From the blood result side of things, I had a bag of platelets, which help your blood clot, and I'm nearly at the level where I can get a blood transfusion - hopefully tomorrow. As an aside, blood transfusions are amazing! One minute you feeling faint and struggling to move without getting short of breath, and then two hours later you feel like you could do circuits; although granted, its hard to do when you are constantly attached to a drip stand. My neutrophils, or neutroblinkits as a child once called them which in my opinion is a much better name, have been steadily rising with the injection they have been giving me. They need to stay at 1 for two days without the injection. I was 0.78 yesterday but 0.73 today, so they are starting to stutter a bit. To be honest, the staff were quite shocked and how well they were rising, but now they are behaving as the would in a normal individual who has had this treatment.

So thats pretty much it. I think I'm going to have a nap know, my computer screen keeps going in and out of focus, may have overestimated my capacity slightly. That's one lesson I've learned/learning this week - pacing. For a go getter like me, this is quite hard. But I am thankful, I really feel like God has kept me in a protective bubble and has given me the resources to cope with acute illness if it comes. Each day that I wake up and I don't feel like death warmed up is a miracle for me, especially considering my previous hospital experiences. It just affirms to me that God cares about the little things. I can sleep easy knowing that He is on it.

Friday, 2 August 2013

Uncertainty: My Travelling Companion

This morning, while I was having my room cleaned, the housekeeper made a comment that sparked off a train of thought. She said, "I bet you must feel so relieved when you're told the cancer has gone". It's not so simple. Firstly, you are never told that the cancer is gone, you are told you are in remission. It's a difference that adds uncertainty to the context. Being in remission means that, with the technology available, there is no cancer detectable. But the catch in that statement is "technology available"; potentially there could be cancer cells but the number is too small for the equipment to detect. While being given the news of remission is an answer to prayer, it keeps you looking over your shoulder because the cancer could  come back, or in my case, a different cancer could arise. 

The other thing that robs the expected joy from being in remission is that you still have to continue treatment after the fact to ensure a higher success rate. When I think back to when I was given the news of remission for the Hodkin Lymphoma three years ago when I was half way through my treatment regime, I was not overly excited. Why? It was because I was more concerned about potentially needing radiotherapy.The real relief came when I was told that I didn't need treatment. This time round I was comparatively significantly more relieved, but I think that was because this was a more serious situation and the stakes were higher. But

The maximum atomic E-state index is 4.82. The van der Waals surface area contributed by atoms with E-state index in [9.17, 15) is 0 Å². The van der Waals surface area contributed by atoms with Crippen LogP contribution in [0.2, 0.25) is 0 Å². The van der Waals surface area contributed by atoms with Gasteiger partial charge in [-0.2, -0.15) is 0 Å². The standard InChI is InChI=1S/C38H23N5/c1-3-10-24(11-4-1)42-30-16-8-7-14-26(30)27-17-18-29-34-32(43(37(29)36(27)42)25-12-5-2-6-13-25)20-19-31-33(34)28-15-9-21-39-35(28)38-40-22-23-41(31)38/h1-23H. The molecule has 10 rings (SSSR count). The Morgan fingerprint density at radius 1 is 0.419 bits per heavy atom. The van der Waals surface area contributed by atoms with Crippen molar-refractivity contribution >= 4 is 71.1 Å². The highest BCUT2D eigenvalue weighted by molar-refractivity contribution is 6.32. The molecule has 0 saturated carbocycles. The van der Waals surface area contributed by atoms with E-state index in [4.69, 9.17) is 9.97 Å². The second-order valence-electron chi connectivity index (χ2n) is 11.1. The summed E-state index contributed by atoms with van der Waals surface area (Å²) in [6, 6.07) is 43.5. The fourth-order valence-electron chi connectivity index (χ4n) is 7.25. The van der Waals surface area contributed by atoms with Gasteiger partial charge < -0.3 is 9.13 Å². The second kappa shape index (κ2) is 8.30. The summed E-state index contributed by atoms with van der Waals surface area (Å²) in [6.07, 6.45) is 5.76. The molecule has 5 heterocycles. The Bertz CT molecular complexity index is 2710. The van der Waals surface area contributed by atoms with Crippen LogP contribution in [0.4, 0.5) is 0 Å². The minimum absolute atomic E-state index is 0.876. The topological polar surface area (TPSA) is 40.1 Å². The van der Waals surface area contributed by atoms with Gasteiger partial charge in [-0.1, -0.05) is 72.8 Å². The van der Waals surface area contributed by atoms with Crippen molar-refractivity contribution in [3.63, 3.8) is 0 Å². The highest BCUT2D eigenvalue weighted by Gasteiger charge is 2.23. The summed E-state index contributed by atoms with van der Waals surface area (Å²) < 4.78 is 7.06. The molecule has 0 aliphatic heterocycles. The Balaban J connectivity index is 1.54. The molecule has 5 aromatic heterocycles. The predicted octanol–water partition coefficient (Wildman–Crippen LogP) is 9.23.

I still couldn't fully celebrate because I knew the bone marrow transplant was still to come. Am I relieved now that I've had the treatment? I don't know, a bit I guess, but I thought I would be more relieved. The recovery takes a long time, about six months or longer; this makes this whole experience feels like there is no real end point in which to focus the relief around.

The two bouts of cancer have made me think about being cured in a completely different way. Physical healing is always temporary. There is no cure for death. I don't know if I will have more episodes of cancer in the future; but I suspect I might. Maybe I will, maybe I wont. I know that sounds pessimistic, but in fact it is realistic. In this life, physical healing is a;ways temporary, but healing of the soul is not. That can't be taken away because the soul lives on after death and instead, God adds to it day by day. 

The problem with pinning your hopes on a long term cure is that it is an illusion. We have to die of something in the end. But surprisingly, I'm ok with that. It doesn't fill me with fear or foreboding because I'm not bothered about living forever. This treatment I'm having has bought me more time. It could be a lot or it could be a little. But having this mindset has uncovered the need for stewarding time wisely. When I have recovered, I will live life to the best of my ability, and if I get ill, I will recover to the best of my ability. I'm learning to live with uncertainty and it's ok. I't means that I learn to trust God in all seasons of my life. When God is the centre of your life, you loosen your grip on the things of this life; instead you hold onto Him tightly knowing that He will get you through. You don't know what the outcome will be, but He will get you through the journey. That is why I am not afraid. Don't get me wrong, I really dislike pain. But there are higher things at stake and I endure pain because someone died for me so that I could live, His name is Jesus.